England cancels plans for COVID-19 vaccine passports: health official

Britain differs from New York City who has mandated proof of vaccination to enter all indoor businesses, restaurants, gyms and venues

England has scrapped plans to make COVID-19 vaccine passports mandatory for nightclubs and other crowded spaces, a top health official said Sunday.

Health Minister Sajid Javid confirmed that the country won’t go forward with its plans to begin requiring proof of vaccination later this month at the venues.

"What I can say is that we’ve looked at it properly, and while we should keep it in reserve as a potential option, I’m pleased to say we will not be going ahead with plans for vaccine passports," Javid told the BBC’s Andrew Marr Show.

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Under the proposed rules, people would have had to show proof of vaccination, a negative COVID-19 test or that they had recently isolated after a positive test in order to enter clubs or other crowded venues.

Javid said that he "never liked the idea," but that it was "right to properly look at it, to look at the evidence."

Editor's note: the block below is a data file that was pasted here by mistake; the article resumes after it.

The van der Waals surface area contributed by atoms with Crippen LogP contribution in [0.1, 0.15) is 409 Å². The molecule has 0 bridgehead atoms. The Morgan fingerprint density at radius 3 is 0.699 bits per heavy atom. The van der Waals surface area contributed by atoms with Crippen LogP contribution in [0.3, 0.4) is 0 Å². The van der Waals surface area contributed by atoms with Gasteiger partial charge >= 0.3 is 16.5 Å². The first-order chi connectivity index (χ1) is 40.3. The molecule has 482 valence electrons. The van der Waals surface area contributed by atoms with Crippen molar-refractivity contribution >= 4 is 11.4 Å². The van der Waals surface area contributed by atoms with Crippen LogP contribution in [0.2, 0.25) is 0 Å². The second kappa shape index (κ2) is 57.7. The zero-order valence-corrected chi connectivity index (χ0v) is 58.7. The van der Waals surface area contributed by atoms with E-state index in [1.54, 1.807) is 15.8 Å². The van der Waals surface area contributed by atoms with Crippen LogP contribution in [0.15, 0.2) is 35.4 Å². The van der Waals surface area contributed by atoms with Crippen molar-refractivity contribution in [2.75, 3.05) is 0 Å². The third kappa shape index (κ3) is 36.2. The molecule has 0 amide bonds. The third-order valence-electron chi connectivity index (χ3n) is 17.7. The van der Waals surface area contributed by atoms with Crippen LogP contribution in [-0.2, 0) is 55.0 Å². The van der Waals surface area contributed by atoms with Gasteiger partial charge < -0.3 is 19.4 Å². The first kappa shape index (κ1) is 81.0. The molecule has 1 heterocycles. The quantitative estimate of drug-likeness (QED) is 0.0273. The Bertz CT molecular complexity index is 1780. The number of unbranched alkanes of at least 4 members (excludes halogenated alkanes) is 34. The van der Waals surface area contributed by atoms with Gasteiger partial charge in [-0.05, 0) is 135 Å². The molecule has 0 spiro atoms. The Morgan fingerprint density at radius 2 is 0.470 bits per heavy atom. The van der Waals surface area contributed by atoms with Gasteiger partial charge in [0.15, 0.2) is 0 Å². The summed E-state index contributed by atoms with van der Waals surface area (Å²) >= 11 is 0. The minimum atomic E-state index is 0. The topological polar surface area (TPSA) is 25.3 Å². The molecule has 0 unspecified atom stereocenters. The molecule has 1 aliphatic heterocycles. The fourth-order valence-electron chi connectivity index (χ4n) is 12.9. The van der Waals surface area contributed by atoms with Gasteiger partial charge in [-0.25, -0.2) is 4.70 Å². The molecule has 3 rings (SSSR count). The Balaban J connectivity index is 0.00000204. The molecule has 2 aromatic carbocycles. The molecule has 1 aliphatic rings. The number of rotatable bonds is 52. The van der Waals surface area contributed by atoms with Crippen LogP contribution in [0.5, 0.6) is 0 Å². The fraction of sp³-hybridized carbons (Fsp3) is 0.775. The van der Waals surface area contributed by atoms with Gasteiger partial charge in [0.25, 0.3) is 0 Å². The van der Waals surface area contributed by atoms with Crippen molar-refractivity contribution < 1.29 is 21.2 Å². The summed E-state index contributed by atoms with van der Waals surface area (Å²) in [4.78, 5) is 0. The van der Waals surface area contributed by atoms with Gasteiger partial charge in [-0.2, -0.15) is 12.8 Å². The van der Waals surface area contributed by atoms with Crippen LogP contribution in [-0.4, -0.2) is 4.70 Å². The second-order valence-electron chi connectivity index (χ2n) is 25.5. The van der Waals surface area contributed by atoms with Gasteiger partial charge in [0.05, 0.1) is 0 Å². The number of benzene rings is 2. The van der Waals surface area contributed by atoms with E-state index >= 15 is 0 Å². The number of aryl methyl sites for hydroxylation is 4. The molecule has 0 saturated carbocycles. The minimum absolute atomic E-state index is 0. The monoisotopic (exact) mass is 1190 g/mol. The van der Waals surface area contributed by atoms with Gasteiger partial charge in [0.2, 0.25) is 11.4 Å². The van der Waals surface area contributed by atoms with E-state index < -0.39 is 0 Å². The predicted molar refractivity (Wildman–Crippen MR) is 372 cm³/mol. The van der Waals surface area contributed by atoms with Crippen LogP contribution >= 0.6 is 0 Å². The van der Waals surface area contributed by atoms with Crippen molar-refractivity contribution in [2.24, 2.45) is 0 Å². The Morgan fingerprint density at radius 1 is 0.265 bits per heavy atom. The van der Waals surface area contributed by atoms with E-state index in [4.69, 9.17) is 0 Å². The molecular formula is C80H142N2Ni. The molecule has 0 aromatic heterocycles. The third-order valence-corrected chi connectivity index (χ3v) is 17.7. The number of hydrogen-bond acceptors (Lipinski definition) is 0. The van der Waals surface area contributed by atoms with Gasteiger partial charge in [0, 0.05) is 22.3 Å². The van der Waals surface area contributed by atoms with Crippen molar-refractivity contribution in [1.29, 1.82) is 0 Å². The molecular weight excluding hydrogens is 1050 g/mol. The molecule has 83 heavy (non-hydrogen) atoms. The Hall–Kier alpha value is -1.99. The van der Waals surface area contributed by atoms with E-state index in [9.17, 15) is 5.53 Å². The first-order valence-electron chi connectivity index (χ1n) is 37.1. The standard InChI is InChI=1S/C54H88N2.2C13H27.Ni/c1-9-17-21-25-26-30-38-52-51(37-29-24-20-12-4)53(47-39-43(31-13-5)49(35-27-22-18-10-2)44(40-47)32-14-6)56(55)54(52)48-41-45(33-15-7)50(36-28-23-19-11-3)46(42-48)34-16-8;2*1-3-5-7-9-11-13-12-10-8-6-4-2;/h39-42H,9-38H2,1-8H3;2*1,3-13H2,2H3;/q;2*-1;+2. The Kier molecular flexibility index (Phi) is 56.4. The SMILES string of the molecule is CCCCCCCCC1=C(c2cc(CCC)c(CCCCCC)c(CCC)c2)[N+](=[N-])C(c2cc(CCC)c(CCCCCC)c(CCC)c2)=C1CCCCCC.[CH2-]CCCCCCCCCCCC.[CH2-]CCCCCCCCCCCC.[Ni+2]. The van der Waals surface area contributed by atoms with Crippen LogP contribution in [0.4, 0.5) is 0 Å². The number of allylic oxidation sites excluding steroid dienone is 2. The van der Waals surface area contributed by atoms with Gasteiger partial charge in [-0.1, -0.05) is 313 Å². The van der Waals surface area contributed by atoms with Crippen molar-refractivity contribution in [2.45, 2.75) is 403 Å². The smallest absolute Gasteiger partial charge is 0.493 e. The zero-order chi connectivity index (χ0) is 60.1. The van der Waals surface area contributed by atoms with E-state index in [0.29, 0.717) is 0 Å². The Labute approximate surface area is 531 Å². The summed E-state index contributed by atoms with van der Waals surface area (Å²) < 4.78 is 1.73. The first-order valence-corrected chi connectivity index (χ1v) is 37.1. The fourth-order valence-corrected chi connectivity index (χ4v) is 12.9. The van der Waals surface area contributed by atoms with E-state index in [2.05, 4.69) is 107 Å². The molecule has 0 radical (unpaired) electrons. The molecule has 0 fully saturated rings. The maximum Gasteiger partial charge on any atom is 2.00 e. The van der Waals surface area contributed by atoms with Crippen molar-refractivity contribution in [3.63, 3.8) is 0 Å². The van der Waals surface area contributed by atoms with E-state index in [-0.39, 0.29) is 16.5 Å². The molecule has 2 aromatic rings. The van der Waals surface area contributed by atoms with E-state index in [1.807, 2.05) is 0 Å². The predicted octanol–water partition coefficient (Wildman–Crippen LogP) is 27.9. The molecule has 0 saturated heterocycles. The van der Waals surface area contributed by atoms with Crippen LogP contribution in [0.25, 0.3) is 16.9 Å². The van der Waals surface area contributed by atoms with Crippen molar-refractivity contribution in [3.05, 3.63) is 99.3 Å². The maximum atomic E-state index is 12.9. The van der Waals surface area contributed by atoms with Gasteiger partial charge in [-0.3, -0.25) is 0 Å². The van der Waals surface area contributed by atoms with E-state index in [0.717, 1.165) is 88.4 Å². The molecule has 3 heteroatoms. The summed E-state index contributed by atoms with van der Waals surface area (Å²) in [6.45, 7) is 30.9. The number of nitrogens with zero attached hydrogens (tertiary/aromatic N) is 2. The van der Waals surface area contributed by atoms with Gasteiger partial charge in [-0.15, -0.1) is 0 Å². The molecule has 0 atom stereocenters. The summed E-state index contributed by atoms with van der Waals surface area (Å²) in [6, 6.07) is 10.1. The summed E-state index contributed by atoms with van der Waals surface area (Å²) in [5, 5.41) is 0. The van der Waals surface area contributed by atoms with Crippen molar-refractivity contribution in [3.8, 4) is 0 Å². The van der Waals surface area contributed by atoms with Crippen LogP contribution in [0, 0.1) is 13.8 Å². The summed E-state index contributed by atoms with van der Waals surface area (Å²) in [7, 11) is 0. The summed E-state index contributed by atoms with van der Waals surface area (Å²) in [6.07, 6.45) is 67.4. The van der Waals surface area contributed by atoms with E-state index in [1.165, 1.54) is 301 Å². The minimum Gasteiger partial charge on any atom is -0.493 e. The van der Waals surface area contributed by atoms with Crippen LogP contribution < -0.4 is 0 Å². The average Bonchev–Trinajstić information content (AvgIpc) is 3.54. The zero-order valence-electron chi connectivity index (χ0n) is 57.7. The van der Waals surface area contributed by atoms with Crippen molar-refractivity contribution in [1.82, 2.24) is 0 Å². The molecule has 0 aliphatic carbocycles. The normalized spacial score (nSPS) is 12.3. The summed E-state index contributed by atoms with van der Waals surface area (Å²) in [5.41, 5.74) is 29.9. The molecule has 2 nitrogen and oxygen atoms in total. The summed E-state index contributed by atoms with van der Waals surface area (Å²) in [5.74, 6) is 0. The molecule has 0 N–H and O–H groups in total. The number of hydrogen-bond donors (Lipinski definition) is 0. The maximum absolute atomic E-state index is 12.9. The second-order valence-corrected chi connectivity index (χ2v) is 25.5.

"We just shouldn’t be doing things for the sake of it or because others are doing, and we should look at every possible intervention properly," Javid told the show.

Asked if the decision was made in response to criticism from some venues, Javid insisted that was not the case.

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He said the vaccine passports were no longer necessary due to other mitigation efforts, including high vaccination rates, testing, surveillance and new treatments, BBC reported.

New York City rolled out its own vaccine passport system last month in which patrons are required to prove they’ve received the jab to enter certain indoor businesses — including all indoor restaurants, entertainment venues and gyms.

Click here to read more on the New York Post.